NASA had no pressing need to schedule a spacewalk before today, hence the stand down since the problem with Luca Parmitano's suit. But, the agency has said that if an emergency warranted it, they would weigh the risks of another suit failure versus the need to repair the station before deciding whether to press forward with a spacewalk.

Robert Pearlman
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posted 12-11-2013 10:48 PM     Click Here to See the Profile for Robert Pearlman   Click Here to Email Robert Pearlman     Edit/Delete Message   Reply w/Quote
NASA's Space Station Live! website offers access to the temperature readings from the coolant system's Loop A and Loop B.

At the moment, Loop A is hovering around -35 degrees Celsius, where as Loop B is +4 degrees.

Robert Pearlman
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posted 12-12-2013 10:11 AM     Click Here to See the Profile for Robert Pearlman   Click Here to Email Robert Pearlman     Edit/Delete Message   Reply w/Quote
Space station capcom Josh Matthew told the crew this morning (Dec. 12) that the ground today will be manually cycling the position of the flow control valve as a first attempt at troubleshooting the low temperatures on Loop A.

Matthew said Mission Control was still in "data gathering mode" and didn't have any further guidance for the coming days as of yet.

Robert Pearlman
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posted 12-12-2013 01:00 PM     Click Here to See the Profile for Robert Pearlman   Click Here to Email Robert Pearlman     Edit/Delete Message   Reply w/Quote
collectSPACE
Space station cooling problem could delay commercial cargo ship launch

The planned launch of a private cargo spacecraft to the International Space Station may need to be delayed if a problem with the orbiting outpost's cooling system is not first resolved, NASA officials said Thursday (Dec. 12).

...with some redundant systems offline however, the space station is not currently in a good configuration to receive a visiting vehicle.

Orbital Sciences Corporation of Virginia had been readying its Cygnus unmanned spacecraft for a launch to the space station as early as Wednesday (Dec. 18) on the first of the company's eight contracted missions to deliver equipment and supplies for the station's crew. That flight may still go forward as scheduled but NASA's managers delayed their "go/no go" decision until Monday.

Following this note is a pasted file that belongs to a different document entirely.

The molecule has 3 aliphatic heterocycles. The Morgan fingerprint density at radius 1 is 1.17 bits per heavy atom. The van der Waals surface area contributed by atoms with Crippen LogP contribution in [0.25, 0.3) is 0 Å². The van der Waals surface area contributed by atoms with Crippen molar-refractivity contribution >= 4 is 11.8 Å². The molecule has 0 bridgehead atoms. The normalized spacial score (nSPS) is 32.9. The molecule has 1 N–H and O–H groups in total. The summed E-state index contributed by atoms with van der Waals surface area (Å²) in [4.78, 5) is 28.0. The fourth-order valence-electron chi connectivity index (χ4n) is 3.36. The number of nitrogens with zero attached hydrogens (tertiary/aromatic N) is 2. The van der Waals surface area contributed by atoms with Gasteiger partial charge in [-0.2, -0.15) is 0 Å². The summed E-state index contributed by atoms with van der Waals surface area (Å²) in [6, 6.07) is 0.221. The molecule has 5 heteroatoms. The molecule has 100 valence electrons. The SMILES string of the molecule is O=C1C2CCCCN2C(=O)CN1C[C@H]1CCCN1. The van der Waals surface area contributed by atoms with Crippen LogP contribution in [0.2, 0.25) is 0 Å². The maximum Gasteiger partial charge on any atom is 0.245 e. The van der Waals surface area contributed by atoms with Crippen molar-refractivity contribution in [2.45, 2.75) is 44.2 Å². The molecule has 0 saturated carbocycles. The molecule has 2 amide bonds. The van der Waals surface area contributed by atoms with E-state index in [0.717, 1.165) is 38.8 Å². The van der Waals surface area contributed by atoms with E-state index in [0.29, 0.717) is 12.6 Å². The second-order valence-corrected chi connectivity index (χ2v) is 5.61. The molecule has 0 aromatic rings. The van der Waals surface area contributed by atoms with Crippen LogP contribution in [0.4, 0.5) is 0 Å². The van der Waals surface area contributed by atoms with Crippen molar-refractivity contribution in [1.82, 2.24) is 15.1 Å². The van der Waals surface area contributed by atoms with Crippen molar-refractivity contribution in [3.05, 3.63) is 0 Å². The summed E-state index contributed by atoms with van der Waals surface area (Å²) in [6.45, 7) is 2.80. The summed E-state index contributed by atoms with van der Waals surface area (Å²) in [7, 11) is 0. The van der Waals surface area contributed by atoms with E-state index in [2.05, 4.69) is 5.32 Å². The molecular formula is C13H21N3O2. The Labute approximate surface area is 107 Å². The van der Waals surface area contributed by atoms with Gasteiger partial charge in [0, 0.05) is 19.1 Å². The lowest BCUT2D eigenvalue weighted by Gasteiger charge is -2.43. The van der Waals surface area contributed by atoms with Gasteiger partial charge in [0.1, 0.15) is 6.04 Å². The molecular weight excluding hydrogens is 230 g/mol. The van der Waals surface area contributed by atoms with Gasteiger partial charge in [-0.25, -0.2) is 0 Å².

Headshot
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posted 12-12-2013 02:38 PM     Click Here to See the Profile for Headshot   Click Here to Email Headshot     Edit/Delete Message   Reply w/Quote
On a somewhat related topic, has the faulty U.S. EVA suit been returned to Earth yet? If so, has NASA discovered the cause of the suit's "water" leak?

328KF
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posted 12-12-2013 02:45 PM     Click Here to See the Profile for 328KF   Click Here to Email 328KF     Edit/Delete Message   Reply w/Quote
Headshot, see the end of my last post above.

Robert Pearlman
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posted 12-12-2013 03:31 PM     Click Here to See the Profile for Robert Pearlman   Click Here to Email Robert Pearlman     Edit/Delete Message   Reply w/Quote
Although the formal mishap investigation has not concluded, NASA has become comfortable enough with their understanding of the issue to approve contingency spacewalks, as needed. The suspect component from Luca Parmitano's suit was returned to Earth on the last Soyuz, and tests of suits still on the space station have not shown additional leaking.

With regards to launching more pump modules, I am awaiting further details, but per NASA, replacements could be launched on either HTV or Dragon, and possibly ATV.

Headshot
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posted 12-12-2013 03:32 PM     Click Here to See the Profile for Headshot   Click Here to Email Headshot     Edit/Delete Message   Reply w/Quote
quote:
Originally posted by 328KF:
Headshot, see the end of my last post above.
328KF, thanks. For some reason I was under the impression that the suit had been returned. I idiotically glided over the last part of your post. My laziness.

JBoe
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posted 12-13-2013 03:29 PM     Click Here to See the Profile for JBoe   Click Here to Email JBoe     Edit/Delete Message   Reply w/Quote
Has the coolant loop problem been fixed? If not, is there any updates to the Orbital launch next week?

Robert Pearlman